What's new: The Energy Transitions Commission — execs from energy, industrial and banking heavyweights — just floated a 7-pillar platform around renewables, electric cars, "green buildings" and more.

It calls for policies ranging from direct investment to private sector incentives to mandates that tether aid to distressed industries to climate commitments.

2. Dallas Fed boss warns of oil-sector bankruptcies

Federal Reserve Bank of Dallas President Robert Kaplan told Yahoo Finance yesterday that he expects a substantial number of bankruptcies in the U.S. oil sector despite the recently expanded access to Fed's Main Street Lending Facility.

How it works: "[T]hat program will be designed for companies that would be already be creditworthy," said Kaplan, whose district has a large number of energy companies.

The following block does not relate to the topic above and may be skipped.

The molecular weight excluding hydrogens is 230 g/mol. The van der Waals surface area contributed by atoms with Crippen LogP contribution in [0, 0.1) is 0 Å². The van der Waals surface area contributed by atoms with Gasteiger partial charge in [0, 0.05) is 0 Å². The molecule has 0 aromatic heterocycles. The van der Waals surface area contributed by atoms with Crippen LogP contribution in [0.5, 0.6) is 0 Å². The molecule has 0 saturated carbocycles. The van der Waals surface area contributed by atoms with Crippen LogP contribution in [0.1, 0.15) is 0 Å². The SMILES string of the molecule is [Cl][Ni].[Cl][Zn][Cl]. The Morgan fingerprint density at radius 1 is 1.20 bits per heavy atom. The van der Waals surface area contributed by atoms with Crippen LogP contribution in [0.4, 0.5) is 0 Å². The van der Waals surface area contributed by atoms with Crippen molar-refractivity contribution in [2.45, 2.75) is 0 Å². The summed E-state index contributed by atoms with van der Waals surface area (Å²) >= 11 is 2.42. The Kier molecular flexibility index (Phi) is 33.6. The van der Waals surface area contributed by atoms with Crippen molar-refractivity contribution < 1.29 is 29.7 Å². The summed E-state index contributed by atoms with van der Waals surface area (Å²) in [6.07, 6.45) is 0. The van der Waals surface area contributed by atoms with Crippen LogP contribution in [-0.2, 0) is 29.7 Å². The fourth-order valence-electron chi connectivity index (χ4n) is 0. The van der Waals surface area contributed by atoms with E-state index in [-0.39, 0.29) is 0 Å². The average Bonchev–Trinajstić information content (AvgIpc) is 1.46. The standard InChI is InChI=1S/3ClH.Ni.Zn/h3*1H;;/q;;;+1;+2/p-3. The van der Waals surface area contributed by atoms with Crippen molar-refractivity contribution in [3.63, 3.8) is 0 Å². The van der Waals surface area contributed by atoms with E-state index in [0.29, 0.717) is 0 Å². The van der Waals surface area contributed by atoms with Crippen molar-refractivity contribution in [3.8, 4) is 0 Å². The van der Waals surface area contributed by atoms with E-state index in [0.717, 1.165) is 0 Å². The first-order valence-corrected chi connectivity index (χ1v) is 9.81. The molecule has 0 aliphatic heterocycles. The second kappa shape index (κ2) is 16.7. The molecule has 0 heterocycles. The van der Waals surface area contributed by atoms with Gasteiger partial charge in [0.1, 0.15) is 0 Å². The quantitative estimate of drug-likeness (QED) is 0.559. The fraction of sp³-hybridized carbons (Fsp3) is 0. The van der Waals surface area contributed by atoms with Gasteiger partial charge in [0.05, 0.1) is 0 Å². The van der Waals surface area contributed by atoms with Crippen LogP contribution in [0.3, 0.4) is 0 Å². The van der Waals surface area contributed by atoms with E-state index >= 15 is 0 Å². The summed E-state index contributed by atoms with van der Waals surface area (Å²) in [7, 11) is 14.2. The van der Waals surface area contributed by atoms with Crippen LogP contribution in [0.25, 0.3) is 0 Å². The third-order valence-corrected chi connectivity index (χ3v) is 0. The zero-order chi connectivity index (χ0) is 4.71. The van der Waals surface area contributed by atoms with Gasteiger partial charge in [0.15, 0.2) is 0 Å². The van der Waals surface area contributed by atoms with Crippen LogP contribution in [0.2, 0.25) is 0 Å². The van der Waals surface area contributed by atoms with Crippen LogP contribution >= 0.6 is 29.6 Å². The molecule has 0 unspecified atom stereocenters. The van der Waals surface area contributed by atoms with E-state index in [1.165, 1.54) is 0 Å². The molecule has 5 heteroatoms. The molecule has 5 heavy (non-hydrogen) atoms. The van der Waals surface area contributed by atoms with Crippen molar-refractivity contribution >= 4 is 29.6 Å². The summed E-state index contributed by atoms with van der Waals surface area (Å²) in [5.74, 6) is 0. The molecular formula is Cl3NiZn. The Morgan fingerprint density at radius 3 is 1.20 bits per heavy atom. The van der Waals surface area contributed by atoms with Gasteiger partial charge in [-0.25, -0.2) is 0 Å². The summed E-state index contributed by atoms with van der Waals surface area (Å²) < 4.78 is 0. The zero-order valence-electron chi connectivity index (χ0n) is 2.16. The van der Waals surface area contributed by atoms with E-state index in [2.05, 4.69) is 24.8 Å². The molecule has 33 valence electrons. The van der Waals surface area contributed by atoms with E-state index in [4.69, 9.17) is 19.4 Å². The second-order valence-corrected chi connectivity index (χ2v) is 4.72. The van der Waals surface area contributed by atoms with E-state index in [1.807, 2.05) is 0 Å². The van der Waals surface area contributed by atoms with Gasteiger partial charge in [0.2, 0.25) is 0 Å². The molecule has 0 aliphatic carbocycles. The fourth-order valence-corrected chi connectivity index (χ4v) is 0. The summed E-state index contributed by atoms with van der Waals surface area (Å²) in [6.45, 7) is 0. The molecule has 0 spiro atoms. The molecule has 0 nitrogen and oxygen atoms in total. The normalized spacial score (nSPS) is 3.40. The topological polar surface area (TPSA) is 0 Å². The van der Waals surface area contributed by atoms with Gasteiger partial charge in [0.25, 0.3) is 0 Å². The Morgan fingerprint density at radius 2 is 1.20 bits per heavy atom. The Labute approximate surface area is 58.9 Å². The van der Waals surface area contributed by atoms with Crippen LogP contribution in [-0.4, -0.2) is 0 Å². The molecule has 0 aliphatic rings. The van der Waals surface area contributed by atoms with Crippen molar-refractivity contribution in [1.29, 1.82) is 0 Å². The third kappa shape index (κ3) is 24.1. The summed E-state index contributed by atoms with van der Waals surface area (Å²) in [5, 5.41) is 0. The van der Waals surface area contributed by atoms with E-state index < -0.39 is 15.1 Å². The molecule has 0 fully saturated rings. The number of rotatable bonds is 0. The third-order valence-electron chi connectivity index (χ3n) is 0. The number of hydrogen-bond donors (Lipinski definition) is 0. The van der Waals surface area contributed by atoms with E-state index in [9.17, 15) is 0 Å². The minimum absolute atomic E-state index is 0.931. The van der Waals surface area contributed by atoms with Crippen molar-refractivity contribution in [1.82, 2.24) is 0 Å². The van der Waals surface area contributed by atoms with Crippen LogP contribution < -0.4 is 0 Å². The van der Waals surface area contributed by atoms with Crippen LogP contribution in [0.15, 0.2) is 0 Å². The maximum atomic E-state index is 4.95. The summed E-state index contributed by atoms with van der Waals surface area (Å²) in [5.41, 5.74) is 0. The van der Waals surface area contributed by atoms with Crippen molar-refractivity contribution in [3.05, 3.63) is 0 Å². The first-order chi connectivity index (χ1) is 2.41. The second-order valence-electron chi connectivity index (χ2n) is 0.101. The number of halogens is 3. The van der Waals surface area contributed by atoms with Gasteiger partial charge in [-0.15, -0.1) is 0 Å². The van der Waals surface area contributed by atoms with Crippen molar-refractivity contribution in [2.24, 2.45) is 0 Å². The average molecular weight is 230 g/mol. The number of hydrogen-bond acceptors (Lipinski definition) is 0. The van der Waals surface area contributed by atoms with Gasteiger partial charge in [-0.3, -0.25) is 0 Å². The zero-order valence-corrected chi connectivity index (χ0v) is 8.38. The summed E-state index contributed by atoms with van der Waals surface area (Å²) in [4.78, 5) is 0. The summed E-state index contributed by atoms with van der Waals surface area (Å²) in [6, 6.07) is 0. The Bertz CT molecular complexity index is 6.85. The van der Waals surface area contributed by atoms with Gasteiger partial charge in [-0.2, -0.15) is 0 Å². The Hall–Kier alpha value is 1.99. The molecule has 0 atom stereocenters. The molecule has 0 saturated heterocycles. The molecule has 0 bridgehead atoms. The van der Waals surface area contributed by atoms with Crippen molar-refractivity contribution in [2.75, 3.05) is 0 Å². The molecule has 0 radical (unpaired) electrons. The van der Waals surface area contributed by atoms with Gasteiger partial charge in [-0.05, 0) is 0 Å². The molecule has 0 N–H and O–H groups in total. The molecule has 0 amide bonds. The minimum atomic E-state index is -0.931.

• "If you're a company on the other hand, that is more highly leveraged than that, concerned about insolvency and other credit's not going to be able to access those programs."
  • "And there will be a substantial number of bankruptcies, restructurings that are going to have to happen, because so much of production is being shut in."

What we're watching: Other policy levers the Trump administration may try and use to prop up battered domestic producers.

3. Oil's limited demand revival
Data: EIA; Chart: Axios Visuals

U.S. demand for gasoline rose again last week, per Energy Information Administration data that provides the latest sign of fuel consumption recovering a bit.

Why it matters: EIA's weekly data is preliminary and can be noisy, but it was the latest of several weeks of increases, and it's consistent with other signs of driving starting to pick back up.

The chart above shows product supplied, which is a proxy for consumption.

The big picture: Crude oil prices have also climbed out of their April depths as producers cut back supply and demand starts recovering somewhat from the unprecedented pandemic-fueled collapse.